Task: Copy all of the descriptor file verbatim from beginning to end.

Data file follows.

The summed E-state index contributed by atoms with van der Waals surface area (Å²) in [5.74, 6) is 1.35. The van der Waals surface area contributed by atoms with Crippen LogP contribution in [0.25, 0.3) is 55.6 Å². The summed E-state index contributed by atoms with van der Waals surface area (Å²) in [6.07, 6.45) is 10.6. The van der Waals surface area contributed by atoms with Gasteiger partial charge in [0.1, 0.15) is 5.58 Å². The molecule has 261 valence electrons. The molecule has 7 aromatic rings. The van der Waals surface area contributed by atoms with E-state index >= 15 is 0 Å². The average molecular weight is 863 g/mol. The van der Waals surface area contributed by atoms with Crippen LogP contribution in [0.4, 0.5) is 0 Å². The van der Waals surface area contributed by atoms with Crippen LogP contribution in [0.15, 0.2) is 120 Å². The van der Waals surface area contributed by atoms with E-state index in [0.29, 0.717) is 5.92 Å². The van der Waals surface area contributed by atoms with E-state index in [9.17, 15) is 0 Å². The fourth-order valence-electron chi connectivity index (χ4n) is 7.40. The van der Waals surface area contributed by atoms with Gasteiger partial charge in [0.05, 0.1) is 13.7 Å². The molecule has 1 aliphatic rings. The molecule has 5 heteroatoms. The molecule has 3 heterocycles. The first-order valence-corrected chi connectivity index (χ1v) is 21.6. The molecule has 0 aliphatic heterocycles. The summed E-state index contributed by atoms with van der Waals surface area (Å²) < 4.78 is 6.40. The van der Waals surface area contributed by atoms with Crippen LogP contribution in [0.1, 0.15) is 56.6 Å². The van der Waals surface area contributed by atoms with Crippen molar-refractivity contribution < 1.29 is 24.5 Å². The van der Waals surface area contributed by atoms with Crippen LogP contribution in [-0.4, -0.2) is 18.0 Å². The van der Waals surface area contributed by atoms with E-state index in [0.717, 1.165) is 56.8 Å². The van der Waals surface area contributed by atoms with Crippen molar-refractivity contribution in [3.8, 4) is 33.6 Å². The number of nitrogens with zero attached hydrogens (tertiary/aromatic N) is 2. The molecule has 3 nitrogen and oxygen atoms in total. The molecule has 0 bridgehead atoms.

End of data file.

The summed E-state index contributed by atoms with van der Waals surface area (Å²) in [5.74, 6) is 1.35. The van der Waals surface area contributed by atoms with Crippen LogP contribution in [0.25, 0.3) is 55.6 Å². The summed E-state index contributed by atoms with van der Waals surface area (Å²) in [6.07, 6.45) is 10.6. The van der Waals surface area contributed by atoms with Gasteiger partial charge in [0.1, 0.15) is 5.58 Å². The molecule has 261 valence electrons. The molecule has 7 aromatic rings. The van der Waals surface area contributed by atoms with E-state index >= 15 is 0 Å². The average molecular weight is 863 g/mol. The van der Waals surface area contributed by atoms with Crippen LogP contribution in [0.4, 0.5) is 0 Å². The van der Waals surface area contributed by atoms with Crippen LogP contribution in [0.15, 0.2) is 120 Å². The van der Waals surface area contributed by atoms with E-state index in [0.29, 0.717) is 5.92 Å². The van der Waals surface area contributed by atoms with E-state index in [9.17, 15) is 0 Å². The fourth-order valence-electron chi connectivity index (χ4n) is 7.40. The van der Waals surface area contributed by atoms with Gasteiger partial charge in [0.05, 0.1) is 13.7 Å². The molecule has 1 aliphatic rings. The molecule has 5 heteroatoms. The molecule has 3 heterocycles. The first-order valence-corrected chi connectivity index (χ1v) is 21.6. The molecule has 0 aliphatic heterocycles. The summed E-state index contributed by atoms with van der Waals surface area (Å²) < 4.78 is 6.40. The van der Waals surface area contributed by atoms with Crippen LogP contribution in [0.1, 0.15) is 56.6 Å². The van der Waals surface area contributed by atoms with Crippen molar-refractivity contribution < 1.29 is 24.5 Å². The van der Waals surface area contributed by atoms with Crippen LogP contribution in [-0.4, -0.2) is 18.0 Å². The van der Waals surface area contributed by atoms with E-state index in [0.717, 1.165) is 56.8 Å². The van der Waals surface area contributed by atoms with Crippen molar-refractivity contribution in [3.8, 4) is 33.6 Å². The number of nitrogens with zero attached hydrogens (tertiary/aromatic N) is 2. The molecule has 3 nitrogen and oxygen atoms in total. The molecule has 0 bridgehead atoms.